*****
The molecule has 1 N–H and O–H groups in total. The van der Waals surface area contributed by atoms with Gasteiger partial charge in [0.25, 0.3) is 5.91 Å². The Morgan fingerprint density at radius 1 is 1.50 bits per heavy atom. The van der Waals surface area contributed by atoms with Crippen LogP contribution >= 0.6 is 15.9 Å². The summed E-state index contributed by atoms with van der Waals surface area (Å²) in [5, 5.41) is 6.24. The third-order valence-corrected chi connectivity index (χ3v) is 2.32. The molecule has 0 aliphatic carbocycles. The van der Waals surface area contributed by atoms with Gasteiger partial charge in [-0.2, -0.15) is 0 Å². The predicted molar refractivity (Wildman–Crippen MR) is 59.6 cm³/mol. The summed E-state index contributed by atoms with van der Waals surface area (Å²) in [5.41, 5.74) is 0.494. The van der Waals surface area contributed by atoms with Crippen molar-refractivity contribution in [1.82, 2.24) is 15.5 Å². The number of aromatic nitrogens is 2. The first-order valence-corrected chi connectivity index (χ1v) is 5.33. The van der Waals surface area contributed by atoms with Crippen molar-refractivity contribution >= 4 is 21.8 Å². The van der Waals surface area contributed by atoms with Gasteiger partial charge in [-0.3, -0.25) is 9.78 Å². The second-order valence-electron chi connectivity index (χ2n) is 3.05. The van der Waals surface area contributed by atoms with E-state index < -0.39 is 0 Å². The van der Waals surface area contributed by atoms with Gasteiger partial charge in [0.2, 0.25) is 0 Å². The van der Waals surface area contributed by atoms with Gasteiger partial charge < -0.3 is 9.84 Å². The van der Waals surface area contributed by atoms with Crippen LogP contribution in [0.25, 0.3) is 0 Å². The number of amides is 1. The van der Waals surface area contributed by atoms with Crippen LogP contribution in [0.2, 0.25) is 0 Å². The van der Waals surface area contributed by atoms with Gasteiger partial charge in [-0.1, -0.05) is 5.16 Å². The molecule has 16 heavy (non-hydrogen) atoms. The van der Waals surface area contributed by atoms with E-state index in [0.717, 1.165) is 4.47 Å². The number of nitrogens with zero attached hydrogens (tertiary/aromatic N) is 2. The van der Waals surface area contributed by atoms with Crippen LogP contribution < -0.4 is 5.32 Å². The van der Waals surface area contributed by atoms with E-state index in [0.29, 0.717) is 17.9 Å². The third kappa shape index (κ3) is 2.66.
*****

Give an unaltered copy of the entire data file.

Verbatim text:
The molecule has 1 N–H and O–H groups in total. The van der Waals surface area contributed by atoms with Gasteiger partial charge in [0.25, 0.3) is 5.91 Å². The Morgan fingerprint density at radius 1 is 1.50 bits per heavy atom. The van der Waals surface area contributed by atoms with Crippen LogP contribution >= 0.6 is 15.9 Å². The summed E-state index contributed by atoms with van der Waals surface area (Å²) in [5, 5.41) is 6.24. The third-order valence-corrected chi connectivity index (χ3v) is 2.32. The molecule has 0 aliphatic carbocycles. The van der Waals surface area contributed by atoms with Gasteiger partial charge in [-0.2, -0.15) is 0 Å². The predicted molar refractivity (Wildman–Crippen MR) is 59.6 cm³/mol. The summed E-state index contributed by atoms with van der Waals surface area (Å²) in [5.41, 5.74) is 0.494. The van der Waals surface area contributed by atoms with Crippen molar-refractivity contribution in [1.82, 2.24) is 15.5 Å². The number of aromatic nitrogens is 2. The first-order valence-corrected chi connectivity index (χ1v) is 5.33. The van der Waals surface area contributed by atoms with Crippen molar-refractivity contribution >= 4 is 21.8 Å². The van der Waals surface area contributed by atoms with Gasteiger partial charge in [-0.3, -0.25) is 9.78 Å². The second-order valence-electron chi connectivity index (χ2n) is 3.05. The van der Waals surface area contributed by atoms with E-state index < -0.39 is 0 Å². The van der Waals surface area contributed by atoms with Gasteiger partial charge in [0.2, 0.25) is 0 Å². The van der Waals surface area contributed by atoms with Gasteiger partial charge < -0.3 is 9.84 Å². The van der Waals surface area contributed by atoms with Crippen LogP contribution in [0.25, 0.3) is 0 Å². The number of amides is 1. The van der Waals surface area contributed by atoms with Crippen LogP contribution in [0.2, 0.25) is 0 Å². The van der Waals surface area contributed by atoms with Gasteiger partial charge in [-0.1, -0.05) is 5.16 Å². The molecule has 16 heavy (non-hydrogen) atoms. The van der Waals surface area contributed by atoms with E-state index in [0.717, 1.165) is 4.47 Å². The number of nitrogens with zero attached hydrogens (tertiary/aromatic N) is 2. The van der Waals surface area contributed by atoms with Crippen LogP contribution < -0.4 is 5.32 Å². The van der Waals surface area contributed by atoms with E-state index in [0.29, 0.717) is 17.9 Å². The third kappa shape index (κ3) is 2.66.